Ultimately, the Cornell Administration, particularly Vice President Steven Muller, negotiated an end to the building takeover. However, the photos of the students marching out of the Straight carrying rifles and wearing bandoliers made the national news and won a Pulitzer Prize for Associated Press photographer Steve Starr.[10]

In the 1968–69 school year, the university judicial system was the center of a controversy in connection with the disciplining of African-American students who had engaged in a protest. As racial tensions escalated, some African-American students demanded amnesty for the accused protesters as well as the establishment of an Africana Studies center. On April 19, 1969, some of them occupied Willard Straight Hall, ejecting parents who were visiting for "Parents Weekend" from the hotel rooms on the upper floors.[8] Subsequently, white students from Students for a Democratic Society (SDS) led by C. David Burak formed a protective cordon outside the building.[10]

Willard Straight Hall and Ho Plaza as seen from McGraw Tower.

1969 building takeover

As Cornell built more dormitories on the West Campus and the North Campus, two additional buildings supplemented the Straight to serve students: Noyes Center on West Campus and the North Campus Union (now Robert Purcell Community Center) on North Campus. The combined operation constituted the Department of University Unions. In 1970, with the advent of the University Senate, University Unions became a part of the new Division of Campus Life. In order to end duplication and tensions between the University Unions and the Dean of Students Office, University Unions merged into the latter Department.

Prior to 1969, the upper floors of the Straight served as a hotel for Cornell's visitors and guests. The broadcast studios of the WVBR Radio station were in a lower level. The building also housed the University Theatre, where until 1988 the Cornell Dramatic Club (formed in 1925 from the merger of the Dramatic Club and the Women’s Dramatic Club) staged almost 50 performances a year.[5]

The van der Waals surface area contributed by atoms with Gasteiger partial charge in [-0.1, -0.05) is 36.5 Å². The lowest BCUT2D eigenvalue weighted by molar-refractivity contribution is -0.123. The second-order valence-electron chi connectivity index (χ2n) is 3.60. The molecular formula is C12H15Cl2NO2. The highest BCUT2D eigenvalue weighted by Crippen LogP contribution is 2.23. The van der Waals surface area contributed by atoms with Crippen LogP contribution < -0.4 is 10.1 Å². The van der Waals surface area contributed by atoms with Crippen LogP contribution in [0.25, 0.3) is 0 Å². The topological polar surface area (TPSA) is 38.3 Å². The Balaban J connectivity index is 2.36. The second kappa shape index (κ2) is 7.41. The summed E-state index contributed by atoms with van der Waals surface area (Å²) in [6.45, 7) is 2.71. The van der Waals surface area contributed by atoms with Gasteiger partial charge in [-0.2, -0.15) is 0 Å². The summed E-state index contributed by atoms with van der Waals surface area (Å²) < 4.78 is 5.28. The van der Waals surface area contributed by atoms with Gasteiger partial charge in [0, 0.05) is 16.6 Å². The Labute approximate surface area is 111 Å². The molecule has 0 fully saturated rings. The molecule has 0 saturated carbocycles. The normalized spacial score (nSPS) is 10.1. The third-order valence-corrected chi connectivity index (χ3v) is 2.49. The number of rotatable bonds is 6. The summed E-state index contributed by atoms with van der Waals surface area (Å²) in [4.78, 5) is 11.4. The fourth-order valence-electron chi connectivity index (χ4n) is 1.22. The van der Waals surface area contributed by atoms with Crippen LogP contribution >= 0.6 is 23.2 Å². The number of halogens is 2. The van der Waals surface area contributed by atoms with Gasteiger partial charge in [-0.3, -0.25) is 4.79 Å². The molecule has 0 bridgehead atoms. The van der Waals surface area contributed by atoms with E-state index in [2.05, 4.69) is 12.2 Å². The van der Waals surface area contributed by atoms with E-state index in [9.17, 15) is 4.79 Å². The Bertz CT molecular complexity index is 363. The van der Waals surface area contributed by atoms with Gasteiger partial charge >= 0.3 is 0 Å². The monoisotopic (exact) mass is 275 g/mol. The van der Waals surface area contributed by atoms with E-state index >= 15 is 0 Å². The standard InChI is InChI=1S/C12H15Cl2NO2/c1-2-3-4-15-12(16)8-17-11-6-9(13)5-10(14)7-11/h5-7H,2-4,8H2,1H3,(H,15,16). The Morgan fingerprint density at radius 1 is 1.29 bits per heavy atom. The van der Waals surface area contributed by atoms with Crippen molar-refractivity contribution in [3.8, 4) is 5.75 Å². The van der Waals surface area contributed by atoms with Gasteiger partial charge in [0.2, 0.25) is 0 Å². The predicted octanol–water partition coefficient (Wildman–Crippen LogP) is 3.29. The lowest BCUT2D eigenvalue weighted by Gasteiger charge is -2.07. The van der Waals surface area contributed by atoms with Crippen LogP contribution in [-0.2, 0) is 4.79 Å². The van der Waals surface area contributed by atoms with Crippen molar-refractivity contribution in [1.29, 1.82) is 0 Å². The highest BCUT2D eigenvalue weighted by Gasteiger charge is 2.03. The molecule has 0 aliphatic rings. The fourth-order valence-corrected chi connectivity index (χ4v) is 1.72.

From Willard Straight Hall's opening, the main desk was staffed by undergraduate students. In addition, the building's policies are set, updated, and enforced by the student-led Willard Straight Hall Board of Governors, more commonly known on campus as the Willard Straight Hall Student Union Board (SUB). However, the North Entrance was at first reserved for men, women being relegated to a second entrance at the south end of the building.

Leonard Elmhirst came from a land-owning family in Yorkshire, England. The seeds for his study of agriculture in Ithaca, NY and subsequent Dartington Hall School and "Institute for Rural Reconstruction' in the agriculturally impoverished England of the 1920s were sown on his first visit to India during World War I. Willard Straight Memorial Hall was designed by a noted architect of the day, William Adams Delano,[5] and constructed from the local "llenroc" bluestone, a feldspathic sandstone; the architectural model for its Gothic revival style may have been the 14th-century Dartington Hall in Devon, which the newlyweds purchased in 1925.[6][7]

The North Lobby entrance on the eastern side of the building on Ho Plaza. This entrance was previously limited to use by men.

In 1918, recently widowed, Dorothy Whitney Straight met a Cornell Agriculture student, Leonard Knight Elmhirst, who persuaded her to visit the campus. Elmhirst and Straight together with certain faculty members decided that the best realization of Willard Straight's wish that some of his estate be used to make Cornell a more "human place" was to build a student union building. Elmhirst graduated from Cornell and left for India in 1921. For the next three years, Dorothy Straight oversaw planning for Willard Straight Memorial Hall, which was to be built with part of her Whitney family fortune in addition to Willard Straight's bequest. The cornerstone was laid on June 15, 1924 and the dedication ceremony was held on November 25, 1925. Elmhirst and Dorothy Straight had been married in April 1925.[3][4]

Later, Barnes Hall was built to house the Students’ Christian Association in 1888. [2]